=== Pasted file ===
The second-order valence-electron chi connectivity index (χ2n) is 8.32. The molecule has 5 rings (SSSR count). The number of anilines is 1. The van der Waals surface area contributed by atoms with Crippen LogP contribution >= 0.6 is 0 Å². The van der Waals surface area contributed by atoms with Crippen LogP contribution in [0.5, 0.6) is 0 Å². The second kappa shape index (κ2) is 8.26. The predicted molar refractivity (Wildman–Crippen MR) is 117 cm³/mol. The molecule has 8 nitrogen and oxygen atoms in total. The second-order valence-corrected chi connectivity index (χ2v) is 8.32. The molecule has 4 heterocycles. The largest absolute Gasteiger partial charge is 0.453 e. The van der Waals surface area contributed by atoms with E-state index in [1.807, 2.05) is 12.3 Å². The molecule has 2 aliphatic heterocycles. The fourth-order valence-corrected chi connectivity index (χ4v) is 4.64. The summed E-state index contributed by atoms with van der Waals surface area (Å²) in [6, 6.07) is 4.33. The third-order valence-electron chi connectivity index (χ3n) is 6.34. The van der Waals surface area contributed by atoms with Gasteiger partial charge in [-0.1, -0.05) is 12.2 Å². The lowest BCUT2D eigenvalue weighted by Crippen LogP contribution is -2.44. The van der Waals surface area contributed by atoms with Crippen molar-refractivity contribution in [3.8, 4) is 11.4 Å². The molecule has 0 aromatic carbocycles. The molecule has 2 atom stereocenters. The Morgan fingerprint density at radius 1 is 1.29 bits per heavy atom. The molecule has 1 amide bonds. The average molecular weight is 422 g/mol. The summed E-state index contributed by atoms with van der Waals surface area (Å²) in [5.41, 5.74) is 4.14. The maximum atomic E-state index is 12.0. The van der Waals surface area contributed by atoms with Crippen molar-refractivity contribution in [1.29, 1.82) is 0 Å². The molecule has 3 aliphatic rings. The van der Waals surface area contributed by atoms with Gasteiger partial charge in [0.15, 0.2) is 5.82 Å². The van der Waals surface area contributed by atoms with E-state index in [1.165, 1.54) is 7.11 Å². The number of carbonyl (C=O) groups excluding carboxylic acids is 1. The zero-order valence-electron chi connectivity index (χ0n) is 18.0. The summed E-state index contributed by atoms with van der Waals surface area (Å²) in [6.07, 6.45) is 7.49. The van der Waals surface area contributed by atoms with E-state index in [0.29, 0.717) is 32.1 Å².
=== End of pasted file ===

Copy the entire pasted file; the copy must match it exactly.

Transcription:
The second-order valence-electron chi connectivity index (χ2n) is 8.32. The molecule has 5 rings (SSSR count). The number of anilines is 1. The van der Waals surface area contributed by atoms with Crippen LogP contribution >= 0.6 is 0 Å². The van der Waals surface area contributed by atoms with Crippen LogP contribution in [0.5, 0.6) is 0 Å². The second kappa shape index (κ2) is 8.26. The predicted molar refractivity (Wildman–Crippen MR) is 117 cm³/mol. The molecule has 8 nitrogen and oxygen atoms in total. The second-order valence-corrected chi connectivity index (χ2v) is 8.32. The molecule has 4 heterocycles. The largest absolute Gasteiger partial charge is 0.453 e. The van der Waals surface area contributed by atoms with E-state index in [1.807, 2.05) is 12.3 Å². The molecule has 2 aliphatic heterocycles. The fourth-order valence-corrected chi connectivity index (χ4v) is 4.64. The summed E-state index contributed by atoms with van der Waals surface area (Å²) in [6, 6.07) is 4.33. The third-order valence-electron chi connectivity index (χ3n) is 6.34. The van der Waals surface area contributed by atoms with Gasteiger partial charge in [-0.1, -0.05) is 12.2 Å². The lowest BCUT2D eigenvalue weighted by Crippen LogP contribution is -2.44. The van der Waals surface area contributed by atoms with Crippen molar-refractivity contribution in [3.8, 4) is 11.4 Å². The molecule has 0 aromatic carbocycles. The molecule has 2 atom stereocenters. The Morgan fingerprint density at radius 1 is 1.29 bits per heavy atom. The molecule has 1 amide bonds. The average molecular weight is 422 g/mol. The summed E-state index contributed by atoms with van der Waals surface area (Å²) in [5.41, 5.74) is 4.14. The maximum atomic E-state index is 12.0. The van der Waals surface area contributed by atoms with Crippen molar-refractivity contribution in [1.29, 1.82) is 0 Å². The molecule has 3 aliphatic rings. The van der Waals surface area contributed by atoms with Gasteiger partial charge in [0.15, 0.2) is 5.82 Å². The van der Waals surface area contributed by atoms with E-state index in [1.165, 1.54) is 7.11 Å². The number of carbonyl (C=O) groups excluding carboxylic acids is 1. The zero-order valence-electron chi connectivity index (χ0n) is 18.0. The summed E-state index contributed by atoms with van der Waals surface area (Å²) in [6.07, 6.45) is 7.49. The van der Waals surface area contributed by atoms with E-state index in [0.29, 0.717) is 32.1 Å².